Experts canvass city planning in advance to combat population explosion

Apparently reacting to the socio-economic problems facing the entire globe and in the quest to safe the situation, experts are out to promote economic development capable of enhancing wealth creation, attract investments and maintain law and order.

To get these done, they believed that cities must be adequately planned in advance to make them sustainable for population growth.

These were the focus at the launch programme of the 2016 World Cities Report, organised by the United Nations-Habitat at the Federal University of Technology, Akure (FUTA) with the theme ‘Urbanisation and Development: Emerging Futures.’

Director of the Nairobi, Kenya-based Regional Office for Africa, UN-Habitat, Professor Oyebanji Oyelaran-Oyeyinka, said while rural to urban migration was inevitable, it should not be chaotic if cities were well planned to accommodate the drift whenever it occurred.

According to Oyeyinka, urbanisation includes the provision of good roads, drainage systems and provision of housing for the teeming population. He, however, lamented that many cities in the world still relied on outdated modes of planning and unsustainable forms of urbanisation.

The director was also of the view that planning regulations were often too detailed and inflexible thereby making compliance so challenging that people often tended to bypass them altogether.

“Besides, genuine accountability and administrative capacity to implement public polices based on accurate information entails a new urban agenda.

“The new urban agenda should convey a sense of urgency, have a clear means of implementation, adopt a city-wide approach, propose concrete strategies and actions and be flexible to integrate regional differences,” he said.

He further noted that the role of planning was to make cities more productive and that this could only be made possible through the establishment of transparent laws that governed the operations of cities with special attention paid to housing.

He further noted that over the last 20 years, housing had not been central to national and international development agendas, while governments’ involvement had only focused on the middle class and home ownership that few could attend.

Making allusion to Nigeria, the professor observed that the bane of urbanisation was structural unemployment which he said was as a result of the movement of farming population to urban areas with skills not relevant to the urban modern sectors and a tertiary education void of practical skills and experience in the operation of industrial machinery.


He therefore, recommended the promotion and adoption of policies to stimulate high growth of manufacturing output which he said would raise shares of employment in industry; design and plan urban clusters and adopt sustainable urban plans and legislations to regulate orderly rural-urban transitions and growth of cities.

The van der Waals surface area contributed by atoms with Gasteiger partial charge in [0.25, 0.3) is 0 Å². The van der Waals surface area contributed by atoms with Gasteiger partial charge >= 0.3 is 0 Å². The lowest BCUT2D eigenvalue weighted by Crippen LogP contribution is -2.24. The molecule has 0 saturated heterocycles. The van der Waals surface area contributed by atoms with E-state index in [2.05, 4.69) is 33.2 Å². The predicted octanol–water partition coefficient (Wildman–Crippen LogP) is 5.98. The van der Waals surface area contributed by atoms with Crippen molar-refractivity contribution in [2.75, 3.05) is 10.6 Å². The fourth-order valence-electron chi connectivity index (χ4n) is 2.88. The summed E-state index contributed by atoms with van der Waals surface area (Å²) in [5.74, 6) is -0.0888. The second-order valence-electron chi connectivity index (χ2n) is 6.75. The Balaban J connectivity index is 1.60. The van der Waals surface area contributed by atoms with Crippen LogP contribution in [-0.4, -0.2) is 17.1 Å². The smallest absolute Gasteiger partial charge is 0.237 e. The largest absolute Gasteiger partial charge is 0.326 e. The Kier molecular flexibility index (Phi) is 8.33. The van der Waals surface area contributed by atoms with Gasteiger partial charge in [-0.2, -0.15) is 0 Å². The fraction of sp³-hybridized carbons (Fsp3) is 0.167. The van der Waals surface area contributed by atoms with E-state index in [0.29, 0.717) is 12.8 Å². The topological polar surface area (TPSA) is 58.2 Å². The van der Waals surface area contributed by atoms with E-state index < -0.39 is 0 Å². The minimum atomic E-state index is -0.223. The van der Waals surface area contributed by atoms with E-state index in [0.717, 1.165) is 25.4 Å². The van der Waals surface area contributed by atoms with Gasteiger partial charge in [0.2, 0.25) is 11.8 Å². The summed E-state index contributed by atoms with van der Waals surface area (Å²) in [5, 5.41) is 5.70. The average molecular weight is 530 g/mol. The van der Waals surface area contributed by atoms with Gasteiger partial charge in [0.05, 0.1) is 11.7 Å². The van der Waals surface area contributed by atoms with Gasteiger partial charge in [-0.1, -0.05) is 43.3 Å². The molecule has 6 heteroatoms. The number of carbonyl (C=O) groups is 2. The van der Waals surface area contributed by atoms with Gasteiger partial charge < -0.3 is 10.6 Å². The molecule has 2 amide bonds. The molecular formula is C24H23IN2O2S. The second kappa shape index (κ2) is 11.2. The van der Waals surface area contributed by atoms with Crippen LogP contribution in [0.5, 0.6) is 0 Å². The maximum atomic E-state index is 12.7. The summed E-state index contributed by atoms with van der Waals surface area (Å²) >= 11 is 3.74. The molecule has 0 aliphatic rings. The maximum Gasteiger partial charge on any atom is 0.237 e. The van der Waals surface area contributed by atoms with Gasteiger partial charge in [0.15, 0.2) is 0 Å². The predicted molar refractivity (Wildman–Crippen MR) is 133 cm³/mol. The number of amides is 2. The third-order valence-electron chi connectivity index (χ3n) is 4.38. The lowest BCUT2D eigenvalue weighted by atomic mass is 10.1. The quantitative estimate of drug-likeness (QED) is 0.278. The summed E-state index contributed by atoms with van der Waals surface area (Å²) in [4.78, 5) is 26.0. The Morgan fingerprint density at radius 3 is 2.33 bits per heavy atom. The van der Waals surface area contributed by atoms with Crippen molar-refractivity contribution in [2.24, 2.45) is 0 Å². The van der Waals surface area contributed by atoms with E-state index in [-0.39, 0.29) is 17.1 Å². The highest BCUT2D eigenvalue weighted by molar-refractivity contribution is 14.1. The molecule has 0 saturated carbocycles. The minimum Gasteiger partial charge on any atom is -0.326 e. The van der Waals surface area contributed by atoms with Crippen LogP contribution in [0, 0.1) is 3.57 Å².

Earlier in his address, FUTA’s Vice-Chancellor, Professor Adebiyi Daramola, said the event was very significant in many respects as it was part of concerted efforts of the university to promote research, create awareness and sensitise the general public on the need for a change in order to better respond to contemporary challenges. Professor Daramola further said the event was also designed to foster collaboration between FUTA and the UN-Habitat to address some of the challenges associated with lack of adequate preparation for urbanisation in Nigeria as in other countries of the world such as insecurity and increasing risk of terrorism, urban warfare, disease and pandemics.

In addition, the VC said the event was also designed to call the attention of the government at all levels to the significant role that the World Cities Report played in informing policies and actions taken by cities and their leaders to make a positive impact on housing and slums, risk reduction and basic urban services.

Also speaking, Minister of Education, Mallam Adamu Adamu, who was represented by Mrs Rakiya Gambo Ilyasu, commended the university for taking the lead in the Nigerian education sector and indeed Nigeria as a whole, for the initiative and giant step to host the launch of the all-important report.

The minister said Nigeria had come a long way in urban development but that there was still room to do better by creating a new urban agenda that would give cities the ability to prepare for the challenges that were associated with urbanisation.

The World Cities Report 2016 was launched by the Osemawe of Ondo Kingdom, Oba Victor Kiladejo, who expressed delight at the relevance of the event to the actualisation of a new urban agenda which promotes cities that are environmentally sustainable.